For many top producers, their rise to the top has not been because of tricks of the trade or gimmicks. There’s no secret sauce or magic bullet they discovered. Rather, hard work, commitment and a focus on the basics of selling has helped them reach their goals again and again.
“I attribute my success to hard work and a high level of client service,” says Kathleen Malone, an agent, certified luxury home marketing specialist and director of sales for Elysian private residences with @properties. “I think it’s safe to say the days of quick and easy sales are over, so I am working hard to help clients through this troubled market to reach their goals.”
Hard work is a large part of being successful, but a passion for the job also is necessary. Ultimately, those in the real estate industry must love what they are doing to reach top status; those who view it as a side job or passing occupation are unlikely to reach such heights.
“It can be somewhat all-consuming, and it’s certainly not for everybody,” says Debora McKay, a real estate broker and luxury specialist with Coldwell Banker Residential Brokerage. However, she adds, “when you enjoy doing something, it’s almost like a hobby.”
At the Top
Buyers want to work with professionals who know the business, have a good reputation and have in-depth market knowledge, notes Honore Frumentino, broker associate with Prudential Rubloff. To stay on top, utilizing real estate basics, such as prospecting and educating oneself and one’s clients about the marketplace, is important. “Easy” sales are few, and agents must know how to work for each success story.
“People realize in today’s market that they really need somebody who knows what they are doing,” says Frumentino. “Having been a top producer for so many years, it is attracting more business to me today than when the market was good.” In the past, clients may have selected a friend or relative to represent their real estate interests, but now, they want professionals who have track records of success, she says.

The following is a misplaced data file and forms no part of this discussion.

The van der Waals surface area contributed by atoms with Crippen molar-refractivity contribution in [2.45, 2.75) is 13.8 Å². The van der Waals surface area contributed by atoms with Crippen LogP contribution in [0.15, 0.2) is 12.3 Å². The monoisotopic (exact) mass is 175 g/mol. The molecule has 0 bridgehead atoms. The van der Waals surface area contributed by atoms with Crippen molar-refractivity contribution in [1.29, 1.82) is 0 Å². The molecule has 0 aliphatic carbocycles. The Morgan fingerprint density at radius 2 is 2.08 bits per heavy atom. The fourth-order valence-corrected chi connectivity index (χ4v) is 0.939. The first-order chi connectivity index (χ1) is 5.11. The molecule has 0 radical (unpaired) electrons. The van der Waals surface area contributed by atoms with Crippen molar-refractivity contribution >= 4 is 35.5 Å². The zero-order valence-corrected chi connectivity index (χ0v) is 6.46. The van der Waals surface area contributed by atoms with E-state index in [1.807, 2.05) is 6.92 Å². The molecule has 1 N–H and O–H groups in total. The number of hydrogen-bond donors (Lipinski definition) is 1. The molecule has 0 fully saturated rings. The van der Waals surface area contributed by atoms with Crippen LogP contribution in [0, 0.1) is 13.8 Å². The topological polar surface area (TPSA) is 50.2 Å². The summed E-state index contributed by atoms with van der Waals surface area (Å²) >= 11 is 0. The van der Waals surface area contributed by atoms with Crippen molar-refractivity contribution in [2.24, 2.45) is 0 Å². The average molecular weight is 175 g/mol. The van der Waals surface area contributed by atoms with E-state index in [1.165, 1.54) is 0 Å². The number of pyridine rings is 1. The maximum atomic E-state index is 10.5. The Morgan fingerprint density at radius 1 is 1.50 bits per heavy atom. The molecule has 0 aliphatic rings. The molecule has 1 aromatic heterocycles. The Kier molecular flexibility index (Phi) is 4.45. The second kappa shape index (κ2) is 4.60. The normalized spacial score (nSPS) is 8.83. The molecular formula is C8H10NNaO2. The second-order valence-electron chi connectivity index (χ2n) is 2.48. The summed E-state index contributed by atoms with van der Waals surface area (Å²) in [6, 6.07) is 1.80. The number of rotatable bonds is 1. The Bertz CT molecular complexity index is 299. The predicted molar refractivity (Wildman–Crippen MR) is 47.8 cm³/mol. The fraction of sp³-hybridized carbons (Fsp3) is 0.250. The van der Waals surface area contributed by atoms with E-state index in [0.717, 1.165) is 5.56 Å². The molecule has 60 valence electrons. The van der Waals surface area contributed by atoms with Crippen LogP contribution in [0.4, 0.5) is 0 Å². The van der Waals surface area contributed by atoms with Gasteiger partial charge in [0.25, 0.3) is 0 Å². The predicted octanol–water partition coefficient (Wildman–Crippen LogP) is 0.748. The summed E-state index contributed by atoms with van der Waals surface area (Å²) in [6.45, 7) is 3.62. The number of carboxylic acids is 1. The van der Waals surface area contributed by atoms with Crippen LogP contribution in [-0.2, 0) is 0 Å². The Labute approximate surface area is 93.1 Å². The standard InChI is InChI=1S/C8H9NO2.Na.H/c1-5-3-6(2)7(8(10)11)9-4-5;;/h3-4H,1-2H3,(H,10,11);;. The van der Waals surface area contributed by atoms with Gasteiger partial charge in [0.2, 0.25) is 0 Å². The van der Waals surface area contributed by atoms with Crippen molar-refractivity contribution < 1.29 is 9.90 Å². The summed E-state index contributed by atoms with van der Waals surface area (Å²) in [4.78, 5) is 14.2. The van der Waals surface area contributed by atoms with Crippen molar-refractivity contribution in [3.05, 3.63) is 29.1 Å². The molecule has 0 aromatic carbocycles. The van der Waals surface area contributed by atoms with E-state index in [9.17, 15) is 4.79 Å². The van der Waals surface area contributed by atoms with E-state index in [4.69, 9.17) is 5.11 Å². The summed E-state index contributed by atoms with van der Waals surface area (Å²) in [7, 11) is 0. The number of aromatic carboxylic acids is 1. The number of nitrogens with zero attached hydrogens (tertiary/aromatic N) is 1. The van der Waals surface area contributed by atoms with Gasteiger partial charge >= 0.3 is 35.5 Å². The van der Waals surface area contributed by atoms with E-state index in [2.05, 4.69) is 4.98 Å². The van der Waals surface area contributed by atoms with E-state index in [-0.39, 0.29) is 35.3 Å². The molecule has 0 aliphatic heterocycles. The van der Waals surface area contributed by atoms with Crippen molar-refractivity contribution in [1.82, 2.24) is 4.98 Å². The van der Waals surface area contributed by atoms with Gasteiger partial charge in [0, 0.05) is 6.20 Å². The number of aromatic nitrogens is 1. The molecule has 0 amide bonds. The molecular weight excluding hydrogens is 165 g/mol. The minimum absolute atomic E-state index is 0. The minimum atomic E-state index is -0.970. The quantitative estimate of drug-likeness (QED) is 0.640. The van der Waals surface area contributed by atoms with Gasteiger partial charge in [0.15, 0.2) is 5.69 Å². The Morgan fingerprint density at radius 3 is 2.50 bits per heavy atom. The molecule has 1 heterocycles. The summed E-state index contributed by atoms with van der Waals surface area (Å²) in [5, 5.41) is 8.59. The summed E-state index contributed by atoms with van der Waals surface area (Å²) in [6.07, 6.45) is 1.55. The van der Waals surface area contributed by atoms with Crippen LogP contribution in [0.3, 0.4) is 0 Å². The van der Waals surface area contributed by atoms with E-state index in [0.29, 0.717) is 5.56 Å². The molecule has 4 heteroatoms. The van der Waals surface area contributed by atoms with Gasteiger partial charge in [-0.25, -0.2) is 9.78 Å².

Being a top producer helps with business, says Ben Broughton, a Realtor with Century 21 New Heritage. He shows clients his stats to show he knows what he’s doing. “I want clients to know I have proven to get results year after year,” he says. “Proven results equal experience and knowledge to help new clients meet their goals.”
Cindy Banks, team leader with RE/MAX Cornerstone, uses her top 10 RE/MAX team designation in all marketing materials. “I have earned designations, awards, knowledge and respect for my 25 years in the industry,” she says.
However, while being a top producer can help with business, “realistically, what matters is your reputation as a solid, respected, effective business professional,” says James J. Murphy, president of the Murphy Real Estate Group. Each year, he analyzes where his growth comes from and then focuses on those areas while also improving less-performing areas of business.
Buyers ultimately want more from a real estate professional today than they used to. “They want people to be honest with them and tell them the truth,” says McKay. “People don’t want to be sold.”
Indeed, trust is a key factor in a client relationship. “Buyers are looking for an agent who they trust and feel confident in to represent their best interest,” says Broughton. “They are looking for advice, guidance and, of course, a home that fits their needs at a great place,” he says.
Buyers have high expectations for their dollar in the market, says Murphy, and the location must meet their needs in addition to their price goals. “For residential buyer clients, the key is to make the buyer understand this is where they will live,” he says.